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Analysis: College Student & Faculty Preferences at Odds, Says New Poll

In June 2023, a controversial new survey appeared that’s likely to have significant repercussions for online education. Unlike other recent polls, this study focuses scrutiny on several sharp differences of opinion between college students and their professors. Results include:

  • Almost 70 percent of students prefer classes taught fully or partially online, even though 55 percent of instructors prefer in-person teaching
  • A third of faculty prefer printed books, but three-quarters of students prefer digital course materials
  • About 60 percent of instructors send students to bookstores to buy course materials like printed and digital textbooks, but only 24 percent of students are willing to buy new materials

To our knowledge, results from the new Time for Class 2023 survey released by the Boston-based consulting firm Tyton Partners are unique. This marks the first time that a national poll has appeared showing divergent and often opposing views between students and faculty with respect to such a broad range of preferences.

Students Overwhelmingly Prefer Online Learning

For example, the poll found that in contrast to faculty, students prefer learning online by a wide margin. Sixty-nine percent of the students prefer entirely online, hybrid, or blended learning class options, leaving on-campus instruction as the top choice of only 31 percent. Students also say their most popular modalities are hybrid courses (22 percent) and fully online, asynchronous courses (15 percent).

Tyton’s consultants interpret this data as a milestone that reflects a fundamental shift in college students’ preferences. That’s because students now overwhelmingly favor fully online, blended online, and hybrid instruction formats in contrast to previous years. The analysts also believe this shift developed because of three factors they observed among students: their changing expectations for learning, their demands for flexibility, and their growing up with K-12 educations loaded with digital learning experiences.

However, by contrast, 55 percent of instructors reported that they prefer teaching classes in person. This is an 8 percent increase over the proportion of professors who preferred face-to-face teaching in a similar survey conducted two years prior by Bay View Analytics during the middle of the pandemic.

Students Prefer Digital Course Materials

Student preferences were also at odds with instructors’ preferences regarding course materials. Most faculty—34 percent—prefer printed books, but most students do not. Three-quarters of the students instead prefer digital formats, with their preferences split down the middle: 38 percent favor electronic textbook formats like PDF files, compared with 37 percent who favor courseware (educational software). In other words, students prefer digital course materials more than faculty do by a 29 percentage point margin; only 23 percent of the students prefer paper textbooks.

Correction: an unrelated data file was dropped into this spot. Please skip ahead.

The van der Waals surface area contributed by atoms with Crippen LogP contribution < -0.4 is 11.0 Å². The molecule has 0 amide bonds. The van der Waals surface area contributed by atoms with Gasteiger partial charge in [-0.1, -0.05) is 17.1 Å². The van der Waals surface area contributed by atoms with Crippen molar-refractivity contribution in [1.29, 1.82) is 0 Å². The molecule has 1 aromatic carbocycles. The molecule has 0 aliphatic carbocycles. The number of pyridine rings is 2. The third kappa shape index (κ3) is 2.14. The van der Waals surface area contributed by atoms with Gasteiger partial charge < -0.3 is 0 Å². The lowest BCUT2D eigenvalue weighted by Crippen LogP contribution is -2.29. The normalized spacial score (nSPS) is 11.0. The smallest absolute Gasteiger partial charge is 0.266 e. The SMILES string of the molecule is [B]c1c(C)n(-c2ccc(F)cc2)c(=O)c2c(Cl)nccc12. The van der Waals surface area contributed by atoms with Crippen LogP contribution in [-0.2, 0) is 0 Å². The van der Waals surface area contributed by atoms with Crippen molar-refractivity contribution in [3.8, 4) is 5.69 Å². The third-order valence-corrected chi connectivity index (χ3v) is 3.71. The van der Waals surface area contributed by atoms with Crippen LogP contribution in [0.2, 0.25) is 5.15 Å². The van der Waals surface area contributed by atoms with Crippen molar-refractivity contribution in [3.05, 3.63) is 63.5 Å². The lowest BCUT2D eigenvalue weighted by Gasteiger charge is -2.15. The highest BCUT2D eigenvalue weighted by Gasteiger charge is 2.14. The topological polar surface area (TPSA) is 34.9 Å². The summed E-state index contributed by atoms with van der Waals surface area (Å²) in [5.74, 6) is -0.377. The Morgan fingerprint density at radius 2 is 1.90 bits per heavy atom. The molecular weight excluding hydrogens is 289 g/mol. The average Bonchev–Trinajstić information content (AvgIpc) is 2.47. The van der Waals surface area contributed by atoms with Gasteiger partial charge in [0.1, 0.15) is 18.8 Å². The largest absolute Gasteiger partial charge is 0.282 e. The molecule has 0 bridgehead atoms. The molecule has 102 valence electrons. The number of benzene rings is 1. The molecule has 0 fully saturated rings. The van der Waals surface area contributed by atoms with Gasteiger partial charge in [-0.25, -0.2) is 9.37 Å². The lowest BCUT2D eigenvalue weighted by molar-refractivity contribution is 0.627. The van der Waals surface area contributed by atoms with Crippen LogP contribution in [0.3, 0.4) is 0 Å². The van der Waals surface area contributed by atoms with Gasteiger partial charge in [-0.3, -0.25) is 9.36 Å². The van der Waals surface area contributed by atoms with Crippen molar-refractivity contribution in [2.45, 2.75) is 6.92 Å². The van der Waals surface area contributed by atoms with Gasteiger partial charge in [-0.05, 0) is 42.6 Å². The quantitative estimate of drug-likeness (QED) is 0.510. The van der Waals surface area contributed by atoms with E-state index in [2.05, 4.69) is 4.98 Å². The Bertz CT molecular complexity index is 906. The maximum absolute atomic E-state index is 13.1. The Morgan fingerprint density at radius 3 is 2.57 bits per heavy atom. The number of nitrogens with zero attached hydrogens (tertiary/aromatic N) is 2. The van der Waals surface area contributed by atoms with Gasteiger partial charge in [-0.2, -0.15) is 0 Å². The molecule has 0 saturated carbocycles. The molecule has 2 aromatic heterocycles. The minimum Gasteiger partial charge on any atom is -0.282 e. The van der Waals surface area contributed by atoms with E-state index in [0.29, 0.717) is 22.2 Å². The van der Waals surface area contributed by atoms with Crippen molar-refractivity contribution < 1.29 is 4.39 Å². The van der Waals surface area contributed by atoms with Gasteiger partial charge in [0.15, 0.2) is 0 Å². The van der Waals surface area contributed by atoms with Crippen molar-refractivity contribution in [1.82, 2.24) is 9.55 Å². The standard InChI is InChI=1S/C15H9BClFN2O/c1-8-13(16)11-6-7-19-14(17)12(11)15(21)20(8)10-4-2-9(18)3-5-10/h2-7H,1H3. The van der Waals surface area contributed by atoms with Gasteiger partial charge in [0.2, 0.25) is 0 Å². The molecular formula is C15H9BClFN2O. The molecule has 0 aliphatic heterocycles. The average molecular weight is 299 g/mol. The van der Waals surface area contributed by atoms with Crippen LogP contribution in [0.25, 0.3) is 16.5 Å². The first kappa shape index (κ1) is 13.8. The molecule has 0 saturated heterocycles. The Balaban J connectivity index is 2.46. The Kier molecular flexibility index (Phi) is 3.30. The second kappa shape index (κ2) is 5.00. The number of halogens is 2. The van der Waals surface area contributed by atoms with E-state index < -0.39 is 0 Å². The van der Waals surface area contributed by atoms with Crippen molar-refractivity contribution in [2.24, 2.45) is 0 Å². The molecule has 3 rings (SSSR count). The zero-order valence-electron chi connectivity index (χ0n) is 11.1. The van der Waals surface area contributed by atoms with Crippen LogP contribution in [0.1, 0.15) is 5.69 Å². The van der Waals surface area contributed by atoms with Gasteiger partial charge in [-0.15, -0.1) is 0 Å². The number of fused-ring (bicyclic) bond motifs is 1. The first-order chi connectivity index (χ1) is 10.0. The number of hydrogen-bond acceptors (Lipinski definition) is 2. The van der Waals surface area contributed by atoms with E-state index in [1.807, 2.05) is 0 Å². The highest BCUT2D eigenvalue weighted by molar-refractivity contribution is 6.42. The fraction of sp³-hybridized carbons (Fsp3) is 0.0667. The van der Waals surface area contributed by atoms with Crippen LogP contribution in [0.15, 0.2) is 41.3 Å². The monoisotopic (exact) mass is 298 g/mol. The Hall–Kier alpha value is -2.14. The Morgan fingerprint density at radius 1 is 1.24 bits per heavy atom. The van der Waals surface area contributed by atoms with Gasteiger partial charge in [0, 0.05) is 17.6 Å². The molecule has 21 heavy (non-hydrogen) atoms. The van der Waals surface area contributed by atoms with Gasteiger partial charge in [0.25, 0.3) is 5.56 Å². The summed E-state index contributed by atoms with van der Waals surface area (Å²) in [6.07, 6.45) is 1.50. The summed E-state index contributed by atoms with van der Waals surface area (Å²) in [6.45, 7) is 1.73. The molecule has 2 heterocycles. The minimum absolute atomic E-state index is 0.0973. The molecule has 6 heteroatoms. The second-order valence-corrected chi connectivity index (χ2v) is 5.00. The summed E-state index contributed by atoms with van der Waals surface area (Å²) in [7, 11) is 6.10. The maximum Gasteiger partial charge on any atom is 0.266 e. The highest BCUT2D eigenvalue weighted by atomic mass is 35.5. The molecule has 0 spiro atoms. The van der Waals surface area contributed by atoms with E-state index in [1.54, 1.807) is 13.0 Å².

Of the faculty who require digital materials, most (three-fifths) require electronic textbooks, with about a third opting for courseware. And along with students, a segment of the faculty seems concerned that affordability barriers to accessing course materials remain.

Open educational resources (OERs), a free textbook option that we explored in a comprehensive December 2022 analysis here on, was selected by 36 percent of the instructors in the sample. This option is popular among all college students but especially among community college students from disadvantaged backgrounds. In July 2021, the California Assembly appropriated $115 million for a Zero Textbook Cost (ZTC) program for the state’s community college students.

Generative AI: Surprising Poll Results

The survey also ranks where students turn for help when they face coursework challenges, and their top alternatives are not much different than before the internet revolution in the late 1990s. Students prefer classmates, their instructor, and course materials as their top three study support choices in that order. Their next two most popular choices are both online: free resources like Khan Academy or YouTube, followed by the subscription online homework help providers like Chegg.

This is where the poll results seem curious. Only 10 percent of first-year students and 5 percent of all other students reported that their top study aid was a generative artificial intelligence platform like ChatGPT at the time of this poll’s field research during March and April of 2023. But that’s not consistent with Chegg’s stock crash of almost 50 percent in one day after the firm’s CEO reported that ChatGPT was hurting Chegg’s business in early May; we examine the crash’s implications in our article titled “Analysis: ChatGPT Crashes Chegg’s Stock 50 Percent in One Day.”